Let's Bring Back: Cocktail Edition

“Let’s Bring Back; The Cocktail Edition” touts itself as a “compendium of impish, romantic, amusing, and occasionally appalling potations from bygone eras.” The recipes hail from two-hundred year-old sources, right up to the archives of 1950’s iconic restaurant bars. From chuckles to laughs-out-loud, the history and suggestions accompanying each cocktail will have you and your guests tittering for hours, a la, “think only pure thoughts while sipping [The Bishop],” or consume a Scofflaw to give you the courage to “Wear white after Labor Day… Sprinkle Parmesan Cheese on Seafood Pasta… and all sorts of comparable acts of insurrection.

“Savory Cocktails” is a slender little tome; an ode to all things sour, spicy, herbal, umami, bitter, smoky, high, and strong. These drinks are undeniably sexy – what a modern-day Don Draper might imbibe. They’re interesting and nuanced, and legions away from fru-fru – no neon-hued appletinis here! Sophisticated foodies only need apply. Try a subtle Green Tea Gimlet (I’d pick jade green Mao Feng to offset the lime), or a Dog’s Nose, made with, of all things, powdered porcini mushrooms in combination with porter and shaved nutmeg.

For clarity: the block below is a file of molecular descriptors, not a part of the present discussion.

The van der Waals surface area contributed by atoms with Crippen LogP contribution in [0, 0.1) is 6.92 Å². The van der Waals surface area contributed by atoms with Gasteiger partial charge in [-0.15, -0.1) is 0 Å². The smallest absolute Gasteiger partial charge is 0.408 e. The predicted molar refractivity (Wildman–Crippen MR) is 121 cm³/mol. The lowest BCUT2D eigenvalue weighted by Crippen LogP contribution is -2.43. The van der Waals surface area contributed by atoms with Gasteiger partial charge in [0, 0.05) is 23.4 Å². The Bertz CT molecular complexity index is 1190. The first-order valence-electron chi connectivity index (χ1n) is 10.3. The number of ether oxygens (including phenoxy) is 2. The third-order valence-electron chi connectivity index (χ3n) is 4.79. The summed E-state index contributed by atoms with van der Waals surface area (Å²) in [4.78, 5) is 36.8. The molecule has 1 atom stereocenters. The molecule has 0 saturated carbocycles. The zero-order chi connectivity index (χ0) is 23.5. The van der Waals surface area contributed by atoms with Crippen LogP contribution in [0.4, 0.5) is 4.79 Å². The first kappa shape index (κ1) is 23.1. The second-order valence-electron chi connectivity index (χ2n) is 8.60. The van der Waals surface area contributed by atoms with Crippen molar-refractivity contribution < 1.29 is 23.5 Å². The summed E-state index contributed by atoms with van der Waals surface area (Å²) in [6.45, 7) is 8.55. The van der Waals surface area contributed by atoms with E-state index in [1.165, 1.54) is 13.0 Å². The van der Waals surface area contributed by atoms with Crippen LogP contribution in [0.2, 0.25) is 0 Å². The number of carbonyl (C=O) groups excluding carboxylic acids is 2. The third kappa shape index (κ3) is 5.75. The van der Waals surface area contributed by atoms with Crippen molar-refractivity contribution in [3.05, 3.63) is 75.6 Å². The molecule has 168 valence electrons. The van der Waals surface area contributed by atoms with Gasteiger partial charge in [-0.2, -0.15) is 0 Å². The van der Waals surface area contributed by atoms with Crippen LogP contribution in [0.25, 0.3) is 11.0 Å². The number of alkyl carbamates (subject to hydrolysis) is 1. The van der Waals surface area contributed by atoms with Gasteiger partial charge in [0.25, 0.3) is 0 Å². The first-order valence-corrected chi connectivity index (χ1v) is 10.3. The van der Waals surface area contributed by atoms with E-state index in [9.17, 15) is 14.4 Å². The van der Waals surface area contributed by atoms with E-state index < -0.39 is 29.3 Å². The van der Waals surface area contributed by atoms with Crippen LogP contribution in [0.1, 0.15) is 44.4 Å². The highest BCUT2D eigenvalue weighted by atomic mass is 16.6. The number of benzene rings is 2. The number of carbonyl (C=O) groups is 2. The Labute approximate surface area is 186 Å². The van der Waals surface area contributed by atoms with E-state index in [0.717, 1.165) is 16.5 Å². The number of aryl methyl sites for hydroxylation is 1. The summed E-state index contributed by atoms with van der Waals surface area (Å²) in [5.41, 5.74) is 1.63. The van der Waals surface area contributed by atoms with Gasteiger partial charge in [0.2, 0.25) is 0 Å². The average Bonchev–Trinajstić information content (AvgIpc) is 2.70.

Winter Cocktails

Though we love classic Mulled Wine and Eggnog, there’s so much more to winter-y cocktails than these two standbys. Enter, “Winter Cocktails.” Learn how to give hot chocolate a grown-up twist with lavender flowers and Earl Grey tea, or elevate your ski-lodge lounge with a “Rosy Cheek,” sprinkled with the rosy cheeks of cracked pink peppercorns. In addition to inspired beverages, this book also has a fabulous section on infusing alcohols at home – rose infused gin, anyone? Pair any one of these liquors or cocktails with their suggested finger foods. This is a one-stop-shop for great winter entertaining.